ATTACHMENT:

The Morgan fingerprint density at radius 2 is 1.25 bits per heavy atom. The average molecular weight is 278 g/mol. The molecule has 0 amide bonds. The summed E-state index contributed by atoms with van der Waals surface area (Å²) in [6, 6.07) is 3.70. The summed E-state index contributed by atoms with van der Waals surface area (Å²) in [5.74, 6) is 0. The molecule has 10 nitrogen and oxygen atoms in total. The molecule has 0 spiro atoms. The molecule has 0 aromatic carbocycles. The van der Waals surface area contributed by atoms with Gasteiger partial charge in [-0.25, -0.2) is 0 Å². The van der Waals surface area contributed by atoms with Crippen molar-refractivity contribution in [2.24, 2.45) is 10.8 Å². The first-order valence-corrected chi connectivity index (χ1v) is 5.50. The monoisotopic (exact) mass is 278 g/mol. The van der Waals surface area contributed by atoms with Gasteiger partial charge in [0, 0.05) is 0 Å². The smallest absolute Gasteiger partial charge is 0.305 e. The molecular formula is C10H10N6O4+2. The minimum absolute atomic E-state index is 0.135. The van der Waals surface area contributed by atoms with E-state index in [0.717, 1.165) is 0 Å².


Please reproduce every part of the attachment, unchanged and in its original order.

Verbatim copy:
The Morgan fingerprint density at radius 2 is 1.25 bits per heavy atom. The average molecular weight is 278 g/mol. The molecule has 0 amide bonds. The summed E-state index contributed by atoms with van der Waals surface area (Å²) in [6, 6.07) is 3.70. The summed E-state index contributed by atoms with van der Waals surface area (Å²) in [5.74, 6) is 0. The molecule has 10 nitrogen and oxygen atoms in total. The molecule has 0 spiro atoms. The molecule has 0 aromatic carbocycles. The van der Waals surface area contributed by atoms with Gasteiger partial charge in [-0.25, -0.2) is 0 Å². The van der Waals surface area contributed by atoms with Crippen molar-refractivity contribution in [2.24, 2.45) is 10.8 Å². The first-order valence-corrected chi connectivity index (χ1v) is 5.50. The monoisotopic (exact) mass is 278 g/mol. The van der Waals surface area contributed by atoms with Gasteiger partial charge in [0, 0.05) is 0 Å². The smallest absolute Gasteiger partial charge is 0.305 e. The molecular formula is C10H10N6O4+2. The minimum absolute atomic E-state index is 0.135. The van der Waals surface area contributed by atoms with E-state index in [0.717, 1.165) is 0 Å².